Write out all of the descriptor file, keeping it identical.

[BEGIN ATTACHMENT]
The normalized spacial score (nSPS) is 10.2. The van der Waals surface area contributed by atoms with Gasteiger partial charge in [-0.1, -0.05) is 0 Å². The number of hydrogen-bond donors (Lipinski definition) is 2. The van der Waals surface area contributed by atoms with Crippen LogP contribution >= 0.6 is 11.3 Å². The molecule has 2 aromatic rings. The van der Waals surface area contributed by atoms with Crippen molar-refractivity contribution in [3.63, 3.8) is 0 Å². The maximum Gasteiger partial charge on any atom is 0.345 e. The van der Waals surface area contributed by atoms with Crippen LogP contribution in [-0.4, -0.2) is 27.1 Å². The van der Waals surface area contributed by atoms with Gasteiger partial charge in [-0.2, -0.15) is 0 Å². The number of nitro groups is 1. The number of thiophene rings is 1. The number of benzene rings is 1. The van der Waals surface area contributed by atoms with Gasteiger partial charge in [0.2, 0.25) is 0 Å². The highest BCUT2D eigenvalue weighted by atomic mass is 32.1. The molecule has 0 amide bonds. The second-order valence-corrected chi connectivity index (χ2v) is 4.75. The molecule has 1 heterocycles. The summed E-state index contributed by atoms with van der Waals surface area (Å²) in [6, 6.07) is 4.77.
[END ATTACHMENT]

The normalized spacial score (nSPS) is 10.2. The van der Waals surface area contributed by atoms with Gasteiger partial charge in [-0.1, -0.05) is 0 Å². The number of hydrogen-bond donors (Lipinski definition) is 2. The van der Waals surface area contributed by atoms with Crippen LogP contribution >= 0.6 is 11.3 Å². The molecule has 2 aromatic rings. The van der Waals surface area contributed by atoms with Crippen molar-refractivity contribution in [3.63, 3.8) is 0 Å². The maximum Gasteiger partial charge on any atom is 0.345 e. The van der Waals surface area contributed by atoms with Crippen LogP contribution in [-0.4, -0.2) is 27.1 Å². The van der Waals surface area contributed by atoms with Gasteiger partial charge in [-0.2, -0.15) is 0 Å². The number of nitro groups is 1. The number of thiophene rings is 1. The number of benzene rings is 1. The van der Waals surface area contributed by atoms with Gasteiger partial charge in [0.2, 0.25) is 0 Å². The highest BCUT2D eigenvalue weighted by atomic mass is 32.1. The molecule has 0 amide bonds. The second-order valence-corrected chi connectivity index (χ2v) is 4.75. The molecule has 1 heterocycles. The summed E-state index contributed by atoms with van der Waals surface area (Å²) in [6, 6.07) is 4.77.